Many novels contribute to Lolita. Nabokov always writes under so many influences that we shouldn't overestimate the impact of any single book or author on his work. Tender is the Night is worth considering for a moment, though, mostly because we don't tend to think of Nabokov and Fitzgerald as having much in common with each other. Nabokov's closest friend in America was Edmund Wilson, who had gone to Princeton with Fitzgerald and was a strong advocate of Fitzgerald's books. A message in The Nabokov-Wilson Letters reveals that as early as 1945 Nabokov was writing Wilson to praise The Crack-Up as "first rate healthy literature." Moreover, the Boyd biography tells us that by 1951, when Nabokov was in the middle of composing Lolita, he knew Fitzgerald's fiction well enough to have some of his usual strong opinions about it. At Cornell, where Nabokov taught, he met one of the leading Fitzgerald scholars, Arthur Mizener. The instant he shook hands with Mizener, Nabokov said: "Tender is the Night, magnificent; The Great Gatsby, terrible." The heroine ofTender is the Night, Nicole Warren, is sexually abused by her father when she's a girl. Like Lolita, Nicole loses her mother and ends up traveling with the man who is supposed to take care of her. Like Lolita, Nicole sleeps with her adult seducer because she isn't in any position to resist him and because he takes advantage of her fondness for him and her vulnerability after her mother's death. The Riviera hotel of the early Rosemary chapters in Tender might have had some peripheral impact on Nabokov's decision to place Humbert's childhood in the Riviera setting of the Hotel Mirana. Also, the main narrative of Tender, its step by step tracing of Dick Diver's psychological collapse, has something in common with Nabokov's step by step tracing of Humbert's collapse. Nabokov was a hard reader to please. Given his favorable opinion of Tender, it's not impossible that the novel played a small but discernible part in the creation of Lolita.
18 -- Angry Ape: Measure for Measure
Measure for Measure isn't one of Shakespeare's great plays, but Angelo is one of his great characters. He's nearly the opposite of Pandarus. Pandarus is syphilitic and sordid, a smarmy purveyor of sexual innuendo who likes to underplay his knowledge of the dangers of blurring the line between lust and love. Angelo is cold, aloof. His formality allows for none of the winking obscenities Pandarus shares with us. Angelo believes in rules. He believes rules should be enforced. He believes the enforcement should be strict. That's why the Duke has appointed him temporary leader of Vienna. The Duke has been a relaxed ruler. Nobody in Vienna fears the law anymore. Even many of the ordinary citizens feel the laxness has gone too far. Ironically, Claudio, the character Angelo will sentence to death, states the problem most forcefully. The population has gorged on misconduct. It's poisoning itself with corruption: "Our natures do pursue, / Like rats that ravin down their proper bane, / A thirsty evil; and when we drink, we die."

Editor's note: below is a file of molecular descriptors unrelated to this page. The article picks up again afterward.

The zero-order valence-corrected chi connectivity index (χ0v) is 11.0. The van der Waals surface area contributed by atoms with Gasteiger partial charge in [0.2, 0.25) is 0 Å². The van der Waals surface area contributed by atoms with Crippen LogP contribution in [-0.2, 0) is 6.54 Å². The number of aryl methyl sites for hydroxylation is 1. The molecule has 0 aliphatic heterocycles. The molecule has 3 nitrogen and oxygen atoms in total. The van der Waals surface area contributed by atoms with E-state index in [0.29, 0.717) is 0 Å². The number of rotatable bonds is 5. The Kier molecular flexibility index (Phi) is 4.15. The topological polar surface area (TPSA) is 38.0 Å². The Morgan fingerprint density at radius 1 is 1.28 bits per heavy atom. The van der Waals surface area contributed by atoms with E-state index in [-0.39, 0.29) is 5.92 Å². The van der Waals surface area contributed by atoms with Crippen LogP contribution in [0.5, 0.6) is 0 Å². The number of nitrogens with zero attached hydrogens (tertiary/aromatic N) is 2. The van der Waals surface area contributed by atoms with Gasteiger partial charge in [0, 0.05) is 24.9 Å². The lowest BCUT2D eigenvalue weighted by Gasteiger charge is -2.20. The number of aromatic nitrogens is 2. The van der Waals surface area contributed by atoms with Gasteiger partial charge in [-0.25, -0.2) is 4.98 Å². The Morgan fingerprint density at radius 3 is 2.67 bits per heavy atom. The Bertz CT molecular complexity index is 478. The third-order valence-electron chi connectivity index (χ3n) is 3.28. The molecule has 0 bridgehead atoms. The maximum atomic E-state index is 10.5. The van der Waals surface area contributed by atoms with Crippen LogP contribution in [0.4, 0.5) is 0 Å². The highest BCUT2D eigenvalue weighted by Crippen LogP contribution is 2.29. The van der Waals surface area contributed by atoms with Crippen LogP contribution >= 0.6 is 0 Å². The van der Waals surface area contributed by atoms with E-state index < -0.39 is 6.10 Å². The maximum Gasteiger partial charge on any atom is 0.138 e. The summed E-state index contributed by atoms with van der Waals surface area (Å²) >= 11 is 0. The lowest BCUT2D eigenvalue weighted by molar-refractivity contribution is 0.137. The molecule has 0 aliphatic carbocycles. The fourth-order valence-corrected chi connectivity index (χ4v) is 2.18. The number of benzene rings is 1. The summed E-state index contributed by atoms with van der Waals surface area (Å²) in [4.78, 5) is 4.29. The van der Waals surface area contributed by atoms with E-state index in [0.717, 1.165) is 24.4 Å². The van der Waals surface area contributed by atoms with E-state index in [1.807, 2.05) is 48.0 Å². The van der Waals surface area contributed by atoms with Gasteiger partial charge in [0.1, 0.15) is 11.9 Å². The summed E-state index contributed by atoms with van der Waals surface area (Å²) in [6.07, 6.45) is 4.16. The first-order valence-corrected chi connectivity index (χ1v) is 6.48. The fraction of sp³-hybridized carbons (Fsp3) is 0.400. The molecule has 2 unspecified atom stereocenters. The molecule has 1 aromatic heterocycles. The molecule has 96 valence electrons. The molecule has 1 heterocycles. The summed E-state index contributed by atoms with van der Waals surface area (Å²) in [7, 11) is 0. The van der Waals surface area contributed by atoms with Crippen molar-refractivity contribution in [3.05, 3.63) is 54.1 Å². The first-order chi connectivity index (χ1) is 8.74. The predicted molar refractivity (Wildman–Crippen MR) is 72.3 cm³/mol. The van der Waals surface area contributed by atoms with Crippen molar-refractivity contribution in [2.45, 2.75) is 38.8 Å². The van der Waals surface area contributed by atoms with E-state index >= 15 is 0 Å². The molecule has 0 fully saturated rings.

Now the Duke disappears and leaves Angelo in charge. He knows that Angelo, strict by nature, will institute a much tougher regime. The play is largely comic, and one of its best jokes is the Duke's cheeky manipulation of everyone else. He thinks it's time for a bit of tyranny, but he doesn't want to take the blame for it. So when he vanishes, he already knows Angelo will go too far. It's all part of the plan. Angelo will restore the necessary fear of the law, but will become so hated and unpopular that everyone will welcome the Duke's return. Angelo is a patsy. He's a prearranged villain who will be punished for rendering exactly the service the Duke wants him to render.
Angelo doesn't understand this. He thinks he's finally in a position to rule the one and only way anyone should rule. Ideas of proportion and individual circumstance strike him as merely a trick for denying justice. The law is what it is. When Isabella asks him to show some pity, he replies: "I show it most of all when I show justice; / For then I pity those I do not know." He's like those economists who pick up the concept of the free market when they're young and then spend the rest of their lives trying to make everything fit their theories. (Marxists and socialists can be just as damagingly rigid and abstract, of course, but I'll worry about them more when they have the power to exercise a bit stronger sway over the business community.) Angelo needs us to act in accordance with sharply defined rules. He's convinced that all the impurity of the world derives from the impurity of not following a certain clear and unalterable set of instructions. If human nature won't allow for the necessary degree of purity, then human nature must be changed. He will improve us. He will make us worthy of his system. Paradise depends on it. Any compromise is not only wasteful but infinitely damaging. He won't accept the opinion of the aged lord Escalus. Escalus feels forgiveness is essential. No system is infallible, he says. Rules distort justice and exalt misconduct as often as they enforce integrity and reward good behavior: "Some rise by sin, and some by virtue fall. / Some run from brakes of vice and answer none; / And some condemned for a fault alone."